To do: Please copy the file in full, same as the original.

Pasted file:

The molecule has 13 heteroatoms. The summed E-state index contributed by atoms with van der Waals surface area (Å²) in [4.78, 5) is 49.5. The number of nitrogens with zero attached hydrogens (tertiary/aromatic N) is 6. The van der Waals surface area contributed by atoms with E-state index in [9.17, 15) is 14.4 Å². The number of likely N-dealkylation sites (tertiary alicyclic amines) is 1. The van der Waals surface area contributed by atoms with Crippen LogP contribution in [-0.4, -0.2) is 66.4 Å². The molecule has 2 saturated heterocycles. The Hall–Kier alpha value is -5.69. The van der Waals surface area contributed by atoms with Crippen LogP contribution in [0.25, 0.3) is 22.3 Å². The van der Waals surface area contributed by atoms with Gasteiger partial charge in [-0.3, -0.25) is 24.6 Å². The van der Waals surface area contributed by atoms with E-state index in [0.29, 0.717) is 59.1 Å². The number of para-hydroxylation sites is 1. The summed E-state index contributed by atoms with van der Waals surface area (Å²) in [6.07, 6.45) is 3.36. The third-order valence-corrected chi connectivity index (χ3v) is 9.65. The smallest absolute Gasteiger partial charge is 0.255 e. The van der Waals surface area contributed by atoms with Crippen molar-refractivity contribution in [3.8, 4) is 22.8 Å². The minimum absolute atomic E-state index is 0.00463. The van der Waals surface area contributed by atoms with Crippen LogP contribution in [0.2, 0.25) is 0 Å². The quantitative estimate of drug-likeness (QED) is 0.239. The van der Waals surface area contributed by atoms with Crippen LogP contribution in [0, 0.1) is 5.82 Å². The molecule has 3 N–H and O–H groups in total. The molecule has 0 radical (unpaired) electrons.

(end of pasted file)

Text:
The molecule has 13 heteroatoms. The summed E-state index contributed by atoms with van der Waals surface area (Å²) in [4.78, 5) is 49.5. The number of nitrogens with zero attached hydrogens (tertiary/aromatic N) is 6. The van der Waals surface area contributed by atoms with E-state index in [9.17, 15) is 14.4 Å². The number of likely N-dealkylation sites (tertiary alicyclic amines) is 1. The van der Waals surface area contributed by atoms with Crippen LogP contribution in [-0.4, -0.2) is 66.4 Å². The molecule has 2 saturated heterocycles. The Hall–Kier alpha value is -5.69. The van der Waals surface area contributed by atoms with Crippen LogP contribution in [0.25, 0.3) is 22.3 Å². The van der Waals surface area contributed by atoms with Gasteiger partial charge in [-0.3, -0.25) is 24.6 Å². The van der Waals surface area contributed by atoms with E-state index in [0.29, 0.717) is 59.1 Å². The number of para-hydroxylation sites is 1. The summed E-state index contributed by atoms with van der Waals surface area (Å²) in [6.07, 6.45) is 3.36. The third-order valence-corrected chi connectivity index (χ3v) is 9.65. The smallest absolute Gasteiger partial charge is 0.255 e. The van der Waals surface area contributed by atoms with Crippen molar-refractivity contribution in [3.8, 4) is 22.8 Å². The minimum absolute atomic E-state index is 0.00463. The van der Waals surface area contributed by atoms with Crippen LogP contribution in [0.2, 0.25) is 0 Å². The quantitative estimate of drug-likeness (QED) is 0.239. The van der Waals surface area contributed by atoms with Crippen LogP contribution in [0, 0.1) is 5.82 Å². The molecule has 3 N–H and O–H groups in total. The molecule has 0 radical (unpaired) electrons.